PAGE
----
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New York City's most famed Broadway theaters

27 May 2014 9:59 AM
New York City's most famed Broadway theaters

For centuries, New York City has been considered one of the world's most prominent metropolitan areas, as it is a central hub for international business and boasts a vibrant cultural scene. On any given day in the Big Apple, affluent residents and luxury real estate owners can take pleasure in sampling culinary delicacies at gourmet restaurants, shop for high-end fashion at exclusive boutiques, pamper themselves at upscale spas and take in a show at one of the city's exquisite theaters.

The tradition of live performance is still very much alive and well, as multiple Broadway shows are held daily within New York City's theater district. This form of entertainment enjoys a rich history within the metro area, and many of the opulent theaters that once housed classic productions are still being operated today. If you're interested in experiencing the most popular Broadway shows first-hand, you would be wise to make arrangements to attend one of these celebrated auditoriums. 

Gershwin Theatre - Named for the revered composer George Gershwin - as well as his talented lyricist brother Ira - this theater is among the city's largest. Situated on West 51st Street, this location opened in 1972, and its stage has since seen a multitude of famous actors and performing artists. These days, individuals can enjoy viewing a retrospective exhibition detailing the theater's history in its main lobby. The display includes various props, stage notes and costumes, as well as personal collections of such luminaries as Julie Harris, Carol Channing, Angela Lansbury and Chita Rivera, among many others. Having hosted a number of noteworthy productions, the current show running at the Gershwin Theatre is the award-winning play "Wicked." 

Lyceum Theatre - Built in 1903 by producer/manager David Frohman, this landmark on West 45th Street is considered to be Broadway's oldest continually operating theater. Accordingly, it features refined architecture designed in the Beaux Arts style with fine marble accents. Over the years, this space has been the venue for numerous repertory companies and such critically acclaimed productions as "You Can't Take It With You," "Our Town," "Inherit the Wind" and "I Am My Own Wife." Currently, theater-enthusiasts can purchase tickets to see "The Realistic Jones" starring Toni Collette, Michael C. Hall and Marisa Tomei.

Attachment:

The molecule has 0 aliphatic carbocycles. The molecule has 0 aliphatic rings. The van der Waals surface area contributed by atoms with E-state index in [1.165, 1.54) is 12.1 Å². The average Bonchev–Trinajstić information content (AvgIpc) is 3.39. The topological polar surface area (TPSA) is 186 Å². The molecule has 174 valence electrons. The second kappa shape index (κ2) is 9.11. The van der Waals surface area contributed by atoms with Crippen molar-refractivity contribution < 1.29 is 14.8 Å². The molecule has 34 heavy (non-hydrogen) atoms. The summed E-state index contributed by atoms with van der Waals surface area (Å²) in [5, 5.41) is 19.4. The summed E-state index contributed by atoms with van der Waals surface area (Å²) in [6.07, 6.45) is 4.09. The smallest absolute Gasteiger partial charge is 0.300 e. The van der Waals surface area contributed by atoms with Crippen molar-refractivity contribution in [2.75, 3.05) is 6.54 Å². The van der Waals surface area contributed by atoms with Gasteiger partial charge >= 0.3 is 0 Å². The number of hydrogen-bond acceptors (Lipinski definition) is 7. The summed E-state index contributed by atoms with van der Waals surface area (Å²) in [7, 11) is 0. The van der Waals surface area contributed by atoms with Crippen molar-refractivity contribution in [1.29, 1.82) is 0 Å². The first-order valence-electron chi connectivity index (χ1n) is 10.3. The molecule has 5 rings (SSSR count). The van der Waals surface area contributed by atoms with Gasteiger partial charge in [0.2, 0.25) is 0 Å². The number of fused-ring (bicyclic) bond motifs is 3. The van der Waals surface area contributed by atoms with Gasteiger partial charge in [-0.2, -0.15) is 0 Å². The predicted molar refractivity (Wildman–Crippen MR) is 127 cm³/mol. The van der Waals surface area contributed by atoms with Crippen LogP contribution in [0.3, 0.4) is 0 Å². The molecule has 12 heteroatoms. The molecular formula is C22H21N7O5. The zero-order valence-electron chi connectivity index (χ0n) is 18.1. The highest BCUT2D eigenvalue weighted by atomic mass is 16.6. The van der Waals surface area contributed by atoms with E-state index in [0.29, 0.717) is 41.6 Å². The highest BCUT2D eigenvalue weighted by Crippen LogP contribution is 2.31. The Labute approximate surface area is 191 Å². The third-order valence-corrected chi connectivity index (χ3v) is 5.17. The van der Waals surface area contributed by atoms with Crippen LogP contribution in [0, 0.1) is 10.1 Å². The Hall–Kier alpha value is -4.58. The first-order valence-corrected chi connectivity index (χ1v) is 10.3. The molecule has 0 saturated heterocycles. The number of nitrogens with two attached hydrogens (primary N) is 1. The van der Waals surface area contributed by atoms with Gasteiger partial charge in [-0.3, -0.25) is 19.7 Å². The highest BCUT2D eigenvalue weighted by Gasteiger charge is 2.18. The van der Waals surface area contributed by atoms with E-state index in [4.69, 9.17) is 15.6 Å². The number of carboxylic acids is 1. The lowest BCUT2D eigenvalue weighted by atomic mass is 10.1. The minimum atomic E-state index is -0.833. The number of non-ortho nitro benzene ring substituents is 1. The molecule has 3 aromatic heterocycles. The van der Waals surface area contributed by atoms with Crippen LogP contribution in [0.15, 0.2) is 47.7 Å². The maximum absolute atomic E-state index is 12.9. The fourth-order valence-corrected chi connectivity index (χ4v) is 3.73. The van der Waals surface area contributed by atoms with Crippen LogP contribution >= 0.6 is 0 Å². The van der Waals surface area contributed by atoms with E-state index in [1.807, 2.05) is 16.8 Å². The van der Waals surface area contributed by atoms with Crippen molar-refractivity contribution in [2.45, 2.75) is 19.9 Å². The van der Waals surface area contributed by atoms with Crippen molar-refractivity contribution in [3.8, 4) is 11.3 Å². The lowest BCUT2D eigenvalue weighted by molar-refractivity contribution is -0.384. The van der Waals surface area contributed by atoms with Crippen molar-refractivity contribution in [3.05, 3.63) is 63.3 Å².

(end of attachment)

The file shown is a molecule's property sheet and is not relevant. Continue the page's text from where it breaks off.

Longacre Theatre - As another one of the city's oldest operating theaters, this stage also boasts a considerable amount of history. Built in 1913 by the storied producer/manager H.H. Frazee, the auditorium was named after Longacre Square - which present-day residents know as Times Square. In its early days, the stage saw such Broadway legends as John Barrymore and Katherine Harris perform in "Kick In," and William Collier in "Leave It to Jane." The 1940s saw the space primarily utilized for radio and television purposes, but in 1953 it reopened as a theatrical venue with "The Ladies of the Corridor," which spotlighted Dorothy Parker's talents. Currently, visitors to the theater can take in a performance of "Of Mice And Men," starring James Franco. 

Palace Theatre - As one of the performance spaces that actually has an address on Broadway, this theater has enjoyed substantial visibility within the local community since it opened in 1913. Long considered the preeminent vaudeville theatre in the country, the stage has seen the likes of Ethel Barrymore, Judy Garland, Harry Belafonte, Harry Houdini, Will Rogers, Jerry Lewis, Bette Midler and Diana Ross. Turned into a legitimate theater in 1965 by the Nederlanders, this venue was again transformed in 1994 in order to house Disney's production of "Beauty and the Beast." Now, boasting 1,740 seats, this space's upscale design helps to bridge the gap between performers and audience members.